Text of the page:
Why Did the Bear Cross the Road? What August Teaches Us About Interdependencies
August is a big vacation month in North America and Europe. So it’s not surprising to find columnists writing about lessons learned from their summer travels. Nor is it surprising they’d learn lessons from what most of us do on vacation—getting outdoors and connecting to something less cerebral and urban than our daily routines.
Take Nicholas Kristoff, in “Food for the Soul.” His visit back home to the Willamette Valley in Oregon leads him to wax eloquent about the price we’ve paid for large-scale industrial efficiency in agriculture.
His co-columnist Thomas Friedman, on safari in Botswana, writes in “Connecting Nature’s Dots” about what we can learn by reading the "newspaper" of markings in a dirt road; the remarkable connectedness in nature.
And Natalie Angier, in “Brain is a co-conspirator in a Vicious Stress Loop,” suggests the antidote to a vicious circle of stress that hardwires even more stress into the brain. The antidote is August.
Having just returned from vacation myself, it struck me that my own reflections followed a similar pattern. I took a vista-on-steroids trip from Vancouver to Calgary, with stunning views of rivers, deserts and mountains from train, helicopter and roadside. Fabulous memories and photos—but from all of it, one image stands out.
It’s the view of several animal crossings being built across the trans-Canadian highway near Banff.
The crossings look pretty much like any other bridge built to carry a local road over a highway—except that they’re for animal roads. They carry not asphalt, but earth and vegetation. The road down their middle is buried below the edges, so animals can’t see the gas-powered people traffic beneath them as they cross on their own roads.
Built for deer, moose, porcupines, marmots, bears, bighorn sheep, ground squirrels and other inhabitants of the neighborhood, the bridges prevent cars from crashing into moose on the highway—something good for neither moose nor car.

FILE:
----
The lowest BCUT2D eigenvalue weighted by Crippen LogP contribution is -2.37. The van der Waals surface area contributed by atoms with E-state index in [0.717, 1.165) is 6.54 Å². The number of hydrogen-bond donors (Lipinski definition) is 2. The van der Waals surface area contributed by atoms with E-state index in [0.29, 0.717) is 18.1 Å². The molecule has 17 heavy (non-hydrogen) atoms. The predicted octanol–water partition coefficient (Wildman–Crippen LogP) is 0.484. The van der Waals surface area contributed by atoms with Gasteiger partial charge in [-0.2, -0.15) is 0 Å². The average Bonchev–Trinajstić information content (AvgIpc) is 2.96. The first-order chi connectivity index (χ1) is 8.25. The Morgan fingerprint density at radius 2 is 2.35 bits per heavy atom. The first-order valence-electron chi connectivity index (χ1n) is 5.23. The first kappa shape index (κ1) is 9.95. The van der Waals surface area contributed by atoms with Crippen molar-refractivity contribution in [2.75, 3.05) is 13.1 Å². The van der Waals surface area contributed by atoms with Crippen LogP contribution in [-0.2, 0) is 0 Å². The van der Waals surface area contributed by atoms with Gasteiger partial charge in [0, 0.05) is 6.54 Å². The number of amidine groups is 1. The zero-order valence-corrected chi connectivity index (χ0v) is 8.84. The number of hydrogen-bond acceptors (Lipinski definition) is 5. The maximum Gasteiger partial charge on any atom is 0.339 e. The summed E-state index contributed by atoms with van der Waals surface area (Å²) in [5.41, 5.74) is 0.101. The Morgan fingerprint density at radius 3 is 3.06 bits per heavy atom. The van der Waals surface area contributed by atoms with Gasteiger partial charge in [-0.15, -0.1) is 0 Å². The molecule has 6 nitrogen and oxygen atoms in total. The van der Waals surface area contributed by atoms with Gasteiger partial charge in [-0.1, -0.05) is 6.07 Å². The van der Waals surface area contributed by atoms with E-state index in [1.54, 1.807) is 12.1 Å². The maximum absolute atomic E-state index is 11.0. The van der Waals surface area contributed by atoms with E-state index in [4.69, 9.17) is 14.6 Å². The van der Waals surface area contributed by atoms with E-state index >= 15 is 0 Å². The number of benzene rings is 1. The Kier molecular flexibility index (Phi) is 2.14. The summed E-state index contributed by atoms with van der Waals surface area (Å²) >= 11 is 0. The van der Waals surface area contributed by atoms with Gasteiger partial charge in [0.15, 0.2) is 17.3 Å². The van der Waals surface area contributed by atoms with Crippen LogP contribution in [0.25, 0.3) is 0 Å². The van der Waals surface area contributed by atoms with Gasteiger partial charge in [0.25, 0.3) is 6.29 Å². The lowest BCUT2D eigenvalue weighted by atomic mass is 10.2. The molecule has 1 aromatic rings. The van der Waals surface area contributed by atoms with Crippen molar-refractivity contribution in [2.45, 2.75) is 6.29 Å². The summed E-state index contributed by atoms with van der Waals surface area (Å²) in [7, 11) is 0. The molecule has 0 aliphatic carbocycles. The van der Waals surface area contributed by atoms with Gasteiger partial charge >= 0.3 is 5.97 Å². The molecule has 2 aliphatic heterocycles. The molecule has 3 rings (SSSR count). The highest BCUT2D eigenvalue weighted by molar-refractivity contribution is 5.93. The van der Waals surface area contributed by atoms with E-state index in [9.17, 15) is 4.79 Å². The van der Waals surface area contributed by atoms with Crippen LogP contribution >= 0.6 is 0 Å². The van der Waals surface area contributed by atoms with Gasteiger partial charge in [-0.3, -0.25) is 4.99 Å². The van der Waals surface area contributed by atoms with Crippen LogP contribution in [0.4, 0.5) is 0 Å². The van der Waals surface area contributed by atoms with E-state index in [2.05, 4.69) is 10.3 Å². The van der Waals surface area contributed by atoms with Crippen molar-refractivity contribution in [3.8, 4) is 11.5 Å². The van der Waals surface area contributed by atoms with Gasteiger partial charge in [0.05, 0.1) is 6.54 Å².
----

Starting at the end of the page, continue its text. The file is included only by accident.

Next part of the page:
But roadkill prevention alone could be handled just by fences. More broadly, the bridges keep the highways from dissecting ecologically integrated communities into fragmented pieces. Animals require certain geographic ranges of movement to sustain themselves as a population. In communities like Banff, the delicate balance between town garbage regulations, coyotes, wolves, bears, bobcats and dogs makes clear the lessons of interdependence between all creatures and their ecosystems.
Why should a Canadian living in Nova Scotia give a damn whether a deer crosses the highway in Alberta? Why should an Albertan care, for that matter? The only answer is, because they have evolved a society that grants social permission for the collective care and feeding of the interdependencies that underlie society.
Granted, those of us in urban US environments can also cite extraordinary examples of social interdependence. Cities don’t work without massive social recognition of the need to get along together.
But the animal bridges provide a counterpoint to, for example, the current health care debate in the US.
If the Canadians can recognize and act upon—at a Federal level—the value of protecting inter-species interdependence, why can’t their neighbors to the south figure out the value of providing universal basic health care coverage to their own species?
Evolved social structures—including trust—have to begin with the recognition that we’re all in this together. August is a good time to remember the interdependencies that make trust so valuable.